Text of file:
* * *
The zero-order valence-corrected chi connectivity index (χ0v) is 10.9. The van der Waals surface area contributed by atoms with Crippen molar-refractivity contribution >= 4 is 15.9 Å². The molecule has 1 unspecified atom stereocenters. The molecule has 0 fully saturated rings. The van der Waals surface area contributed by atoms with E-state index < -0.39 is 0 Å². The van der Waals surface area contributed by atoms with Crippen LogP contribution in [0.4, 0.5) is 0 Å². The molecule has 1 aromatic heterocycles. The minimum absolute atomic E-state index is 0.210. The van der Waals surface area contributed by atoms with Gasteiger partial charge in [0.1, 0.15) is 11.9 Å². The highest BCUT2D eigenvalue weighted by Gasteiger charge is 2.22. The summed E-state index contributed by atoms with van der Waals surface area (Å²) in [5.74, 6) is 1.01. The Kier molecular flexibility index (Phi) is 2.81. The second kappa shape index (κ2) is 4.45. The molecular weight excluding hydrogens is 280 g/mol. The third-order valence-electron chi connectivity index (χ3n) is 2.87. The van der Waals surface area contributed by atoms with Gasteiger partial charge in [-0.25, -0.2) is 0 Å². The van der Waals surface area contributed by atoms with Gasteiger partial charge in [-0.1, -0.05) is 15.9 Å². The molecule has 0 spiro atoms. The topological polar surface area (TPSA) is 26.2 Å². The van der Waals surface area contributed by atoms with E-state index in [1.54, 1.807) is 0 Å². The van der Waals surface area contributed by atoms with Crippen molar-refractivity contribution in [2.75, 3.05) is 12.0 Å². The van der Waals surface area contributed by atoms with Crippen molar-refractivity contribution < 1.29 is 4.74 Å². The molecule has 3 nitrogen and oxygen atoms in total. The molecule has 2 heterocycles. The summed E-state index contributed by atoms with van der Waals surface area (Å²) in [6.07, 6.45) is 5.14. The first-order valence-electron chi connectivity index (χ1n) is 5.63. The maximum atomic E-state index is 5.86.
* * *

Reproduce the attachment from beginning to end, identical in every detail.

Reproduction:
The zero-order valence-corrected chi connectivity index (χ0v) is 10.9. The van der Waals surface area contributed by atoms with Crippen molar-refractivity contribution >= 4 is 15.9 Å². The molecule has 1 unspecified atom stereocenters. The molecule has 0 fully saturated rings. The van der Waals surface area contributed by atoms with E-state index < -0.39 is 0 Å². The van der Waals surface area contributed by atoms with Crippen LogP contribution in [0.4, 0.5) is 0 Å². The molecule has 1 aromatic heterocycles. The minimum absolute atomic E-state index is 0.210. The van der Waals surface area contributed by atoms with Gasteiger partial charge in [0.1, 0.15) is 11.9 Å². The highest BCUT2D eigenvalue weighted by Gasteiger charge is 2.22. The summed E-state index contributed by atoms with van der Waals surface area (Å²) in [5.74, 6) is 1.01. The Kier molecular flexibility index (Phi) is 2.81. The second kappa shape index (κ2) is 4.45. The molecular weight excluding hydrogens is 280 g/mol. The third-order valence-electron chi connectivity index (χ3n) is 2.87. The van der Waals surface area contributed by atoms with Gasteiger partial charge in [-0.25, -0.2) is 0 Å². The van der Waals surface area contributed by atoms with Gasteiger partial charge in [-0.1, -0.05) is 15.9 Å². The molecule has 0 spiro atoms. The topological polar surface area (TPSA) is 26.2 Å². The van der Waals surface area contributed by atoms with E-state index in [1.54, 1.807) is 0 Å². The van der Waals surface area contributed by atoms with Crippen molar-refractivity contribution in [2.75, 3.05) is 12.0 Å². The van der Waals surface area contributed by atoms with Crippen molar-refractivity contribution < 1.29 is 4.74 Å². The molecule has 3 nitrogen and oxygen atoms in total. The molecule has 2 heterocycles. The summed E-state index contributed by atoms with van der Waals surface area (Å²) in [6.07, 6.45) is 5.14. The first-order valence-electron chi connectivity index (χ1n) is 5.63. The maximum atomic E-state index is 5.86.